Teach English in Dahe Zhen - Enshi Tujiazu Miaozu Zizhizhou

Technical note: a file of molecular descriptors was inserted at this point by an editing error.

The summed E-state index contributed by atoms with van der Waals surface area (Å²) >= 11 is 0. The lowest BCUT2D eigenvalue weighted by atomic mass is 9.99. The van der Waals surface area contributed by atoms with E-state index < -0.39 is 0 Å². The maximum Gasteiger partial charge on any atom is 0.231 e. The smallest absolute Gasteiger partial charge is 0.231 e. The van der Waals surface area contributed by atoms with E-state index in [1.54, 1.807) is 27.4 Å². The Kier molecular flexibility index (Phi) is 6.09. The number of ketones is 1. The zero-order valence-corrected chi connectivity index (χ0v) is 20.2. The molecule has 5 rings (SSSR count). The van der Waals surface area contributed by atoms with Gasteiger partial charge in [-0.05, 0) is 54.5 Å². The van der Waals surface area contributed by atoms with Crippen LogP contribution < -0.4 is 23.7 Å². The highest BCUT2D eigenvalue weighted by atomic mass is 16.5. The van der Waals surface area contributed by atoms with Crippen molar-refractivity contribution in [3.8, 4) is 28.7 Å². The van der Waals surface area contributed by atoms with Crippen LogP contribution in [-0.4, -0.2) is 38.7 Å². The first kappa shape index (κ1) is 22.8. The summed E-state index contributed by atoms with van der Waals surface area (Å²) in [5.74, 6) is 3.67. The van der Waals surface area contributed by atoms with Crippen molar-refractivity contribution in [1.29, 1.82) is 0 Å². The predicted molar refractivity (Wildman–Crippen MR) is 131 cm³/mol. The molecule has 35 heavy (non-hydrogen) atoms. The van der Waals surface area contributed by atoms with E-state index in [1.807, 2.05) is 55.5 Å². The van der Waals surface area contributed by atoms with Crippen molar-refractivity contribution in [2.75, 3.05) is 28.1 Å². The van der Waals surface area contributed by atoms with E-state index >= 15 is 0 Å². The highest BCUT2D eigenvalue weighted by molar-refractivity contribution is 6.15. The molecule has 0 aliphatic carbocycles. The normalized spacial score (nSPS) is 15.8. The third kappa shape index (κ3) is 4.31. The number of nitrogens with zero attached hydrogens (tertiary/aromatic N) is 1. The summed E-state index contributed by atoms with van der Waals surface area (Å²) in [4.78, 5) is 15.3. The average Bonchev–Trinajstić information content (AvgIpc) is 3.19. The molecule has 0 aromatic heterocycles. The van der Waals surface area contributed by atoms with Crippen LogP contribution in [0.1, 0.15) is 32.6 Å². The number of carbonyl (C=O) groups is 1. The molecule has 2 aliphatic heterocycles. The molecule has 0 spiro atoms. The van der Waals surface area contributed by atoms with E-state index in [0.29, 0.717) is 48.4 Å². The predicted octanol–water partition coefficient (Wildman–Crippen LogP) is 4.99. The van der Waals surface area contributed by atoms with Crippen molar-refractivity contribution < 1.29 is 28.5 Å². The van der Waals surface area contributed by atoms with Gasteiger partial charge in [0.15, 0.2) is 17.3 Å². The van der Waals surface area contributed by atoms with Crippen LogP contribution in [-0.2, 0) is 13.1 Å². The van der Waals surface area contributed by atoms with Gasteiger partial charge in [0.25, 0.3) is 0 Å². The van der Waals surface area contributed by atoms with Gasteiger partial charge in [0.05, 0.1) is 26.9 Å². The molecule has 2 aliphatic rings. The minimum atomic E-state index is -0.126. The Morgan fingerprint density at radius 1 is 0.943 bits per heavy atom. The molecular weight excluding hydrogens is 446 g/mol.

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I find student motivation to be one of the most interesting elements of success in second language acquisition. I am particularly intrigued by the idea of how our students’ “possible selves” influence their motivation to study English, and the various factors and contexts that can affect both their level of motivation and their level of success. In my own experience, I have always been most motivated to study or work hard when I have a distinct future self in mind to which I am aspiring. In this way, I can empathize with my students who have made the decision to study English as a way to make available a range of educational and vocational opportunities both domestically and abroad. In Vietnam, the typical wages are very low and are often not enough to support a family. On the other hand, international firms – both domestically and abroad – offer much higher salaries. Of course, English proficiency is a basic requirement for most of the positions with an international firm, especially abroad. Cultural and social factors also influence the aspirations of Vietnamese people who wish to study English. Learning English is seen as one of the best ways to position oneself to be able to better provide for the family, and many Vietnamese will readily sacrifice large amounts of money, time and comfort to be able to study English and move abroad. One of my primary career goals is to help encourage and enable Vietnamese students to utilize the English language proficiently to become global citizens as well as contribute to the development of their country, whether by studying abroad and acquiring valuable insight and experience or by collaborating internationally on auspicious research or professional initiatives. It is my habit to develop good rapport and understanding between myself and the students in my classes but also amongst the students in each of my classes. Most usually, my students and I end up looking forward to our weekly or twice weekly lessons, and the classroom is a comfortable space where each student feels able to share a great deal about himself or herself. With my adult classes, we often participate in social activities outside the classroom together. We develop a genuine compassion for each other’s goals and an understanding for how learning English relates to these goals. I think this helps me to better tailor the lessons to my students’ needs and visions of their “most promising” possible selves. Norton & Kanno suggest that “imagined communities can ‘expand our range of possible selves’ and open up possibilities for language learners that may not exist otherwise”. This makes me think about my teaching practices in an intriguing way. Perhaps by creating such a comfortable social environment amongst my classes, I have created an imagined community amongst these English learners: a community that serves to reinforce each student’s own motivation. In any event, I plan to continue studying possible selves and the relation to English learner motivation, as I feel it is very much related to – and can help augment – my instruction with Vietnamese students as I help them try to realize their dreams of studying or working abroad or domestically for an international company. References Kanno, Y. & Norton, B. (in press). Imagined communities and educational possibilities: Introduction. Journal of Language, Identity, and Education.